Broadband Cortical Desynchronization Underlies Psychedelic State

Broadband Cortical Desynchronization Underlies the Human Psychedelic State   Psychedelic drugs produce profound changes in consciousness, but the underlying neurobiological mechanisms for this remain unclear. Spontaneous and induced oscillatory activity was recorded in healthy human participants with magnetoencephalography after intravenous infusion of psilocybin—prodrug of the nonselective serotonin 2A receptor agonist and classic psychedelic psilocin. Psilocybin …

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LSD enhances the emotional response to music

Rationale There is renewed interest in the therapeutic potential of psychedelic drugs such as lysergic acid diethylamide LSD). LSD was used extensively in the 1950s and 1960s as an adjunct in psychotherapy, reportedly enhancing emotionality. Music is an effective tool to evoke and study emotion and is considered an important element in psychedelic-assisted psychotherapy; however, …

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Implications for psychedelic assisted psychotherapy

magnetic resonance imaging study with psilocybin – Implications for psychedelic-assisted psychotherapy: functional Background Psilocybin is a classic psychedelic drug that has a history of use in psychotherapy. One of the rationales for its use was that it aids emotional insight by lowering psychological defences. Aims To test the hypothesis that psilocybin facilitates access to personal …

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Psychedelic drugs should be legally reclassified

Psychedelic drugs should be legally reclassified so that researchers can investigate their therapeutic potential Trials of physiologically safe and non-addictive drugs such as LSD are almost impossible, writes James J H Rucker, calling on the authorities to downgrade their unnecessarily restrictive class A, schedule 1 classification James J H Rucker specialist registrar in adult psychiatry …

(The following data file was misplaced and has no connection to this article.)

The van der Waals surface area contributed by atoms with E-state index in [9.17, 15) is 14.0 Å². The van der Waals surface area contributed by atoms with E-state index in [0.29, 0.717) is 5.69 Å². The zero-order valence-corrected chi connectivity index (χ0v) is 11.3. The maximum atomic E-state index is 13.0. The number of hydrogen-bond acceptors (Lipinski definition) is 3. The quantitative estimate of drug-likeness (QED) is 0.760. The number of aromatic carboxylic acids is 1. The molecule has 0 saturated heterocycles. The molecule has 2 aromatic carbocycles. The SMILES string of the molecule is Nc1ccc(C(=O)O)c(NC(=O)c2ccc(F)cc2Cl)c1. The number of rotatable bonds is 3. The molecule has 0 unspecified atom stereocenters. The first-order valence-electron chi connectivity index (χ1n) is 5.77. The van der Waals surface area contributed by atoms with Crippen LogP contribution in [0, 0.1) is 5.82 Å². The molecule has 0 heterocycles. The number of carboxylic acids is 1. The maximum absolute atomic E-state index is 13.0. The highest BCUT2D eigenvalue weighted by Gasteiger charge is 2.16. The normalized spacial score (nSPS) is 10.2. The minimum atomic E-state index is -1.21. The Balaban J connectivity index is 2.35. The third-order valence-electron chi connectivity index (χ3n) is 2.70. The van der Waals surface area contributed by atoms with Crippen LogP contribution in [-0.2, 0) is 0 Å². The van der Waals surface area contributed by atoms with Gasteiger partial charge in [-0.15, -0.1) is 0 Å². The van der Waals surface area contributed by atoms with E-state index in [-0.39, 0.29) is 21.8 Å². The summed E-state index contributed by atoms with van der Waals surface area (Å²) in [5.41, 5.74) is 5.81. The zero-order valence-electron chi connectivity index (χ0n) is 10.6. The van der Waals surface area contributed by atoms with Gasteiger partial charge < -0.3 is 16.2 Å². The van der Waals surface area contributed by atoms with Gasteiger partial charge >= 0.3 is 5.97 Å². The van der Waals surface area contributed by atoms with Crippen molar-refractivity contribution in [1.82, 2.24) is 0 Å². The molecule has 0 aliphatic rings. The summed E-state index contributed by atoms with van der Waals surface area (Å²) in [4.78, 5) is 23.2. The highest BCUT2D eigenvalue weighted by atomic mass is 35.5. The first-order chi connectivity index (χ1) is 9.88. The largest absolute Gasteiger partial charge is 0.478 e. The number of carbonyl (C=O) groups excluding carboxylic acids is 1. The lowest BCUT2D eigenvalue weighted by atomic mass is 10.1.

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Finding the Self by Losing the Self

Finding the Self by Losing the Self: Neural Correlates of Ego-Dissolution Under Psilocybin Ego-disturbances have been a topic in schizophrenia research since the earliest clinical descriptions of the disorder. Manifesting as a feeling that one’s “self,” “ego,” or “I” is disintegrating or that the border between one’s self and the external world is dissolving, “ego-disintegration” …

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Psychedelic drugs should be legally reclassified so that researchers can investigate their therapeutic potential

Trials of physiologically safe and non-addictive drugs such as LSD are almost impossible, writes James J H Rucker, calling on the authorities to downgrade their unnecessarily restrictive class A, schedule 1 classification

Psychedelic drugs, especially lysergic acid diethylamide (LSD) and psilocybin, which is found in the Psilocybe genus of “magic” mushrooms that grow throughout the United Kingdom, were extensively used and researched in clinical psychiatry before their prohibition in 1967. Hundreds of papers, involving tens of thousands of patients, presented evidence for their use as psychotherapeutic catalysts of mentally beneficial change in many psychiatric disorders, problems of personality development, recidivistic behaviour, and existential anxiety.1

This research abruptly ended after 1967, when psychedelics were legally classified as schedule 1 drugs under the UK Misuse of Drugs Regulations and as class A drugs under the UK Misuse of Drugs Act 1971. Schedule 1 in the UK broadly mirrors schedule I of the 1971 United Nations Convention on Psychotropic Substances, adoption of which is a requirement of UN membership.2 This classification denoted psychedelic drugs as having no accepted medical use and the greatest potential for harm, despite the existence of research evidence to the contrary.

Indeed, in 1992 John Ehrlichman, …

Psychedelic drugs should be legally reclassified so that researchers can investigate their therapeutic potential | The BMJ.

  1. James J H Rucker, specialist registrar in adult psychiatry and honorary clinical lecturer, MRC Social, Genetic and Developmental Psychiatry Centre, Institute of Psychiatry, Psychology and Neuroscience, King’s College, London, SE5 8AF
  1. james.rucker{at}kcl.ac.uk